Lakewood is long out of business and a stock cord is going to be next to impossible to find. But I can help you save some money and some headaches trying to find a new cord.
If I remember right the 007 utilizes a simple two prong cord. The tip of the cord is simple the fatter end is your ground and the smaller end is the AC power feed. These fans don't draw to terribly much power either.
It is a rare occasion I would buy an original cord because they are so darn over priced. Here is what I would do.
Go to your local hardware store and get a cord with a two pron tip on it. This may cost $6 top. Just a medium use cord will work for this fan.
Now you will see the wires for the cord on the back of the fan motor. The hot wire is usually black (In the USA and Canada) The green wire is ground and the white wire is neural. (This is for a three wire setup. For two wire omit the white wire. The wires on your fan should be colored Black and Green. Just remember that black is the hot wire and the other is the ground.
To make this less difficult the black wire off the fan will go to the wire that leads to the small end of the connector and the other wire (ground) will go to the wire (on the new cord) that tracks to the thick en of the connector. Placing your new cored flat and even makes this easier.
You will need to soldier the ends (or crimp the wires together) and make sure you insulate them with liquid electric tape, shrink tube etc.
Sounds like heat element is defective drawing too much current. Make sure you are not using an extension cord on this heater, it has to be plugged directly into wall socket. Post model number on here so we know what unit we are dealing with.
I think you need to buy a new fan. Unless this thing cost several hundred dollars it isn't worth rewinding and a capacitor isn't likely to cause it to stop working, the cap is for STARTING it spinning anyway and sometimes they are used to HELP it run better, but it will try to run if you spin it and since your's does nothing, more than likely the windings are gone.
this happens due to the high electric current requirement of the dishwasher and it is not receiving that required current so it try to start but due to lack of required power it shuts off the current in whole house.
get the electric curren line checked out in your house.
and to check the current in your dishwasher check out this instructions You will most commonly measure two electrical parameters when you're troubleshooting your appliance: resistance (measured on units called "ohms") and voltage. Typically, both of these measurements are made on a single meter called a multi-meter, which you can set to measure either ohms or voltage. This shows how to measure resistance. Resistance ( or continuity ) is measured in units called "ohms." You'll commonly want to know the resistance of things like bake elements and solenoid coils. For example, a good bake element typically has a resistance of about 30 ohms. If your oven's not baking and you measure the resistance of the bake element and the meter doesn't move, then you know you have a bad element. A simple ohm measurement can save a lot of money and a possible headache :)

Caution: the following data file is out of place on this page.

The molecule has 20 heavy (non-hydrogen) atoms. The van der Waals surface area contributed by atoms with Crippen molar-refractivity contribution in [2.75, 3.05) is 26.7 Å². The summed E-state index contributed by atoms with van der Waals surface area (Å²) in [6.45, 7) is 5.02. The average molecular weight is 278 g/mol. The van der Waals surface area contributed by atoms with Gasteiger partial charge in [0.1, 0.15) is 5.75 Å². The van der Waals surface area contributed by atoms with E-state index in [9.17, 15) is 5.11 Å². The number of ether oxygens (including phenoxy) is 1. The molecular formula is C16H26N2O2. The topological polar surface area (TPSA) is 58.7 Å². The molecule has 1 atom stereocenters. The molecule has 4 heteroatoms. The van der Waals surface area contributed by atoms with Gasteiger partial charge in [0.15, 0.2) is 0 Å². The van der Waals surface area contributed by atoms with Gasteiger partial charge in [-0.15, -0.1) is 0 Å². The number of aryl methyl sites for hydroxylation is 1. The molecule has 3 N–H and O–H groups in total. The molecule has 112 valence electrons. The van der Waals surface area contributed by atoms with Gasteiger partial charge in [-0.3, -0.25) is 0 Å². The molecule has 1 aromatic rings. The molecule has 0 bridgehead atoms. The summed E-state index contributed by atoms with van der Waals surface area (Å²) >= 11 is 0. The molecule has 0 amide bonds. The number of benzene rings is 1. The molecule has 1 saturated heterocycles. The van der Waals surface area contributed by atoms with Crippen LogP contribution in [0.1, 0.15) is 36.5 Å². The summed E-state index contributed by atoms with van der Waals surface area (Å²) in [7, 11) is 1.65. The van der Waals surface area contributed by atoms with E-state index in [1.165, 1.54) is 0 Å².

Amp meter: Here's a clamp-on amp meter (or amp meter) being used to measure current flow through a wire. This is a common test for determining whether or not a gas oven igniter is good or bad--only way to really know is by measuring its current draw and comparing to rated draw. You'll also want to measure current/amp draw in cases where you have an electric motor that runs for a few minutes then shuts off on it's built in safety to see if the problem is with the motor drawing excessive current. Volt meter:This picture shows how to measure voltage. A voltage measurement at the outlet should the first thing you do whenever you have an appliance that is completely inoperative...a simple power test is required if your electric dryer is running with no heat to make sure you have both powers at the dryer